The second assignment presents a more difficult question, and, in order to decide it, it becomes necessary to determine the duty of a court in the trial of a cause to a jury, when a motion of this kind is interposed. In our opinion it is its duty to deny the motion and allow the case to go to the jury unless there is such a want of necessary proofs as to make it clear that a verdict rendered thereon against the defendant would be set aside. It is not sufficient to authorize the granting of such a motion that it should appear that upon a careful review of plaintiff's evidence it was not sufficient to support a verdict against the defendant, but it must further appear that such a result is so evident that the mind of the court would not hesitate in regard thereto. Such motion is interposed during the pendency of the action before the jury, and it is the duty of the court to pass upon the same without that careful research and consideration which it should give to the same question upon a motion for a new trial, and since, if it commits error in denying such a motion, it can be remedied upon a more careful consideration after verdict, it is its duty to deny it unless, from a superficial examination, it appears that the evidence is insufficient.
Investigating the proofs offered by the plaintiff in the light of the above suggestions we hold that the action of the court in denying the motion was proper. The evidence was not very strong, but there were some circumstances proven from which the jury would have been warranted in inferring the guilt of the accused. It was made to appear that the deceased person was the brother-in-law of the appellant, being the husband of Nellie Johnson, one of the defendants. It also appeared that there had been some interruption of the marital relations as between said defendant Nellie Johnson and her husband; that Charles Wilson, the other defendant, was seen with the deceased at about the time when, from the appearance of the body, he was killed; that the greeting between them at that time showed that there was more or less feeling on the part of said defendant against the deceased.
It further appeared that, at the time the body was exhumed, it was in a fair state of preservation, and in such a condition that one well acquainted with the deceased person would be likely to recognize it; that the appellant saw the body after it was exhumed, but made no sign to in any manner show that he recognized it. On the contrary his actions were such as to show that he clearly intended to have it understood that he had no knowledge whatever as to whose body it was. These and some other incriminating circumstances which were proven, would have authorized the jury to infer the guilt of the defendants.
The instruction, which is the foundation of the third assignment, was as to the weight to be given to the good character of the defendant. The instruction in that regard is not what it should have been, but we are of the opinion that the error could not have prejudiced the rights of the defendant as the criticism which is made of it goes only to a case where there was positive proof as to the guilt of the defendant, and, except appellant's own statement, the evidence was all circumstantial. But, however that may be, the verdict will not be disturbed if the proofs were of such a nature that the determination of the jury was clearly warranted.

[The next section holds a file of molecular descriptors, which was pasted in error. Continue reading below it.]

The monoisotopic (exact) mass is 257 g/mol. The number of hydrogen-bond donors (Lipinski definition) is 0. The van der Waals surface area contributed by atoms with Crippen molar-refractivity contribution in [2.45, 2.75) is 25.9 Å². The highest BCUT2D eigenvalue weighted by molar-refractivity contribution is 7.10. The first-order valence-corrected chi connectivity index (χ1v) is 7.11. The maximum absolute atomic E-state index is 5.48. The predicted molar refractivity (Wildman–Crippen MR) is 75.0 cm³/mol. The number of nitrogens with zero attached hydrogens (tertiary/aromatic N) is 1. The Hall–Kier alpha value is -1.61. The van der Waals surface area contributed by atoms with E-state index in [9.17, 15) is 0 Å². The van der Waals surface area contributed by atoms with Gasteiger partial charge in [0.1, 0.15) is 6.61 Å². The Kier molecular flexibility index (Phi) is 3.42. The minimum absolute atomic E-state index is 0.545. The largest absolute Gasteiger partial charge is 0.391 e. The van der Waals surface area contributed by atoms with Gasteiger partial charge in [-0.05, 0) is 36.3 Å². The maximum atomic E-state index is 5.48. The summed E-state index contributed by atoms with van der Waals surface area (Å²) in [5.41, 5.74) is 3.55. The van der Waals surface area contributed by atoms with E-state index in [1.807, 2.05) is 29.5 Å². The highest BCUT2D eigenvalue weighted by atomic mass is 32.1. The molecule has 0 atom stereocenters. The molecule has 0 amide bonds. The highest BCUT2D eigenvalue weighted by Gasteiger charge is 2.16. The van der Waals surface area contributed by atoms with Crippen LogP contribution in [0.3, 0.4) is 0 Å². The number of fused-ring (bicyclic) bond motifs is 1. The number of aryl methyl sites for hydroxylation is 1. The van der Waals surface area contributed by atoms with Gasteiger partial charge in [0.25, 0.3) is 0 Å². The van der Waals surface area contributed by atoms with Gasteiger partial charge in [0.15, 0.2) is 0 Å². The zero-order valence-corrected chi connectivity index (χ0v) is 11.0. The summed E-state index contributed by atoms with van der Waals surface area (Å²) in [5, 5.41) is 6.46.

It is claimed by the appellant that a new trial should have been granted upon two grounds: 1st, newly discovered evidence; and, 2d, because there was not sufficient testimony to sustain the verdict.
As to the first, the facts set up in the affidavits were not of such materiality that a new trial should be granted on the ground of their discovery subsequent to the trial.
The other objection requires a consideration of the facts testified to by appellant when placed upon the stand in his own behalf, which, briefly stated, were as follows: That the deceased had come to their house for an interview with his wife; that she was more or less frightened at his appearance, and desired him to go away; that she was also desirous of obtaining from him a check for her trunk, which he had in his possession; that he finally started to go away without giving her the check; that the appellant went with him for the alleged purpose of obtaining from him the check and inducing him to go away and leave his sister alone; that at the time appellant was informed by his sister that the deceased carried a loaded revolver, and that he must "look out," or something to that effect; that he walked with deceased for the distance of about a mile, during which time they passed Charles Wilson, the father of the appellant, on his way home; that during the walk he was trying to persuade deceased to give up the check and go away, and not try to have any further communication with his wife; that at times the deceased would appear to be reasonable and would say that he would go away, and at others he would threaten to go back, and do violence to his wife, or compel her to come with him; that he finally gave to appellant the check for the trunk, and they continued on together until the deceased declined to go any further and turned around, saying that he would go back and kill his wife and then himself; that thereupon appellant picked up a stick and struck him a single blow which killed him; that he was much frightened and dragged the body into the woods, and went back to the house and told what he had done, and that afterwards he returned and buried the body.